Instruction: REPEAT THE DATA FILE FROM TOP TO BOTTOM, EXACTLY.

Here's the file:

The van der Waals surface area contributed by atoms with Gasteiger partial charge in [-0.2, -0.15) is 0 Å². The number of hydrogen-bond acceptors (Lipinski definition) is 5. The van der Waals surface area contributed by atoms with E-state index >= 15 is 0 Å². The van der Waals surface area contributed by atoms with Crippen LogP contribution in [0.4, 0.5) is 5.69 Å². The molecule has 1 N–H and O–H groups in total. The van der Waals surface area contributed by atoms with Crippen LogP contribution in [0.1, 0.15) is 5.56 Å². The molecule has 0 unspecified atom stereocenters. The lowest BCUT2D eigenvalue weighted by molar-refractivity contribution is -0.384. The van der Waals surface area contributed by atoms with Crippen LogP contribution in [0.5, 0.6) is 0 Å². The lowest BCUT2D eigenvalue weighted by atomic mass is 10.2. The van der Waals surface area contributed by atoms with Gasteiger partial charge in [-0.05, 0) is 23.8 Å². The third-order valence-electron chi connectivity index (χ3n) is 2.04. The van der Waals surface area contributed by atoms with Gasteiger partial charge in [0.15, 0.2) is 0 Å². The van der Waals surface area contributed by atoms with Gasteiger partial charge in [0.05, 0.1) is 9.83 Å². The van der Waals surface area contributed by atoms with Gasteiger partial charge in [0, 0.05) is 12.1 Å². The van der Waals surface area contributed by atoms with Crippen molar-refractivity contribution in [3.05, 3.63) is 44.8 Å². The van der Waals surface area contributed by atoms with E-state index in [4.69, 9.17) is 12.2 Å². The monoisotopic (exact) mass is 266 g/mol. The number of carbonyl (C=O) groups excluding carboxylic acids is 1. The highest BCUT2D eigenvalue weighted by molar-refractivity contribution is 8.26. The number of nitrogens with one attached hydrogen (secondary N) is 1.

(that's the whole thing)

The van der Waals surface area contributed by atoms with Gasteiger partial charge in [-0.2, -0.15) is 0 Å². The number of hydrogen-bond acceptors (Lipinski definition) is 5. The van der Waals surface area contributed by atoms with E-state index >= 15 is 0 Å². The van der Waals surface area contributed by atoms with Crippen LogP contribution in [0.4, 0.5) is 5.69 Å². The molecule has 1 N–H and O–H groups in total. The van der Waals surface area contributed by atoms with Crippen LogP contribution in [0.1, 0.15) is 5.56 Å². The molecule has 0 unspecified atom stereocenters. The lowest BCUT2D eigenvalue weighted by molar-refractivity contribution is -0.384. The van der Waals surface area contributed by atoms with Crippen LogP contribution in [0.5, 0.6) is 0 Å². The lowest BCUT2D eigenvalue weighted by atomic mass is 10.2. The van der Waals surface area contributed by atoms with Gasteiger partial charge in [-0.05, 0) is 23.8 Å². The third-order valence-electron chi connectivity index (χ3n) is 2.04. The van der Waals surface area contributed by atoms with Gasteiger partial charge in [0.15, 0.2) is 0 Å². The van der Waals surface area contributed by atoms with Gasteiger partial charge in [0.05, 0.1) is 9.83 Å². The van der Waals surface area contributed by atoms with Gasteiger partial charge in [0, 0.05) is 12.1 Å². The van der Waals surface area contributed by atoms with Crippen molar-refractivity contribution in [3.05, 3.63) is 44.8 Å². The van der Waals surface area contributed by atoms with E-state index in [4.69, 9.17) is 12.2 Å². The monoisotopic (exact) mass is 266 g/mol. The number of carbonyl (C=O) groups excluding carboxylic acids is 1. The highest BCUT2D eigenvalue weighted by molar-refractivity contribution is 8.26. The number of nitrogens with one attached hydrogen (secondary N) is 1.